The campaign to make the NSA’s spying programs more transparent rests entirely on one of most unpopular, most divided U.S. Congresses in history.
Concerned American citizens quickly registered their outrage. So did the European Union parliament, John Cusack, seemingly every Internet rights group, Mark Zuckerberg, the Tea Party, Roseanne Barr, the Internet at large, and Justin Bieber’s uncle. Everybody.
But for PRISM opponents to change how some of the most powerful intelligence agencies in the world do business, they’ll need to change the Foreign Intelligence Surveillance Act (FISA), the law that allows a secret U.S. court to issue classified surveillance orders. It’s only through FISA that the recent acts of NSA spying, including both PRISM and getting a daily record of every call made through Verizon, are possible.
But that’s an immensely tall order. To change FISA, they’ll have to overcome a president who has supported the system from the get-go, an apathetic and unswayed American public, and a confused, scattered Congress that’s on track to be the most hated in history.
“I hear you saying ‘I have no problem with what NSA has been doing,’” Charlie Rose said to President Barack Obama on June 17. And Obama’s response was unequivocal.
“I don’t,” the president said.
It’s a clear position Obama has held for four years. As a hotshot senator, he had opposed FISA on civil libertarian grounds. But during his presidential campaign in the summer of 2008, Obama outraged his supporters by switching positions, claiming such surveillance was a necessity in the post-9/11 age.
“I wouldn’t have drafted the legislation like this, and it does not resolve all of the concerns that we have about President Bush’s abuse of executive power,” Obama wrote at the time on his website, explaining his switch. “But […] in a dangerous world, government must have the authority to collect the intelligence we need to protect the American people.” He optioned his explanation as an op-ed on the Huffington Post; to this day, it stands with “On My Faith and My Church” as one of only two posts he’s written there.
Since then, Obama has been nothing but supportive of FISA. On June 7, in his first press conference after news of PRISM broke, he defended the NSA’s actions as legal under the FISA courts. And he should. Congress passed a bill to renew FISA in late 2012. A leaked memo from the White House called it “critical” that senators listening to Obama pass the bill immediately, while voting down four transparency-minded senators’ failed attempts to amend the bill. That’s exactly how the vote went down, and Obama signed the bill at the awkward time of 5:30 on a Sunday evening.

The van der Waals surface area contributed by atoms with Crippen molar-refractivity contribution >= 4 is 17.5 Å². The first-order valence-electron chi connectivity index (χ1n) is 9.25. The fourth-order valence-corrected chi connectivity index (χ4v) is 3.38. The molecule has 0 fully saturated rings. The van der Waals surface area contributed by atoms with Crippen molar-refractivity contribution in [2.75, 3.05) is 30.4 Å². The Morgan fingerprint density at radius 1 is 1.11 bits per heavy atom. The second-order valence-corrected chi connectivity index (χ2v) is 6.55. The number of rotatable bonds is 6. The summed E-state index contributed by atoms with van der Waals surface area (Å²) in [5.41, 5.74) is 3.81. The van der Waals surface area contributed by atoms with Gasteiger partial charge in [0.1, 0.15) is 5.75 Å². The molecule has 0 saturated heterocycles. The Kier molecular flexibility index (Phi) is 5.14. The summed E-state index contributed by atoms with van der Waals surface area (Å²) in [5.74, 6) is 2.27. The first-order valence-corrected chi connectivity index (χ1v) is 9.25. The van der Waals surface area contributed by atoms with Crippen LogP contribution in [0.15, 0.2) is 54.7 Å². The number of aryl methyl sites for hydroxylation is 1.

Nearly half a million people have signed a letter to Congress demanding an investigation into the NSA for PRISM, thanks to the activist site StopWatching.Us. After formal charges were levied against him, a We The People petition calling for amnesty for Edward Snowden, who leaked an NSA presentation proving PRISM’s existence, reached 100,000 signatures. That means that, per rules set by the Obama White House, his administration will be forced to address the petition’s contents, even if it doesn’t actually act on them. And the internationally popular Avaaz petition declaring solidarity with Snowden has, in slightly over a week, been signed more than 1.2 million times.
But that’s the Internet, and, to generalize, the people who care about what happens on it. It’s harder to gauge the American public at large.
FISA activities do, in theory, apply only to non-Americans. That’s something Obama, the FBI, and the NSA have repeatedly insisted. Even when Americans are mistakenly tracked by a program like FISA, the FBI has said, their information is supposed to be immediately purged from an investigation. That’s one reason why Americans might not be too worked up. But reports indicate the NSA only requires to claim “51 percent confidence” that a target is foreign to track them. And other leaked documents show the NSA deliberately looks for ways to consider a subject “foreign” enough to track.
A recent Time poll in light of the NSA revelations showed a nation deeply divided about how to process them. It found that 64 percent of Americans think government surveillance has done “a great deal” to prevent terrorist attacks; 63 percent are “very” or “somewhat” concerned the government is snooping into people’s private lives.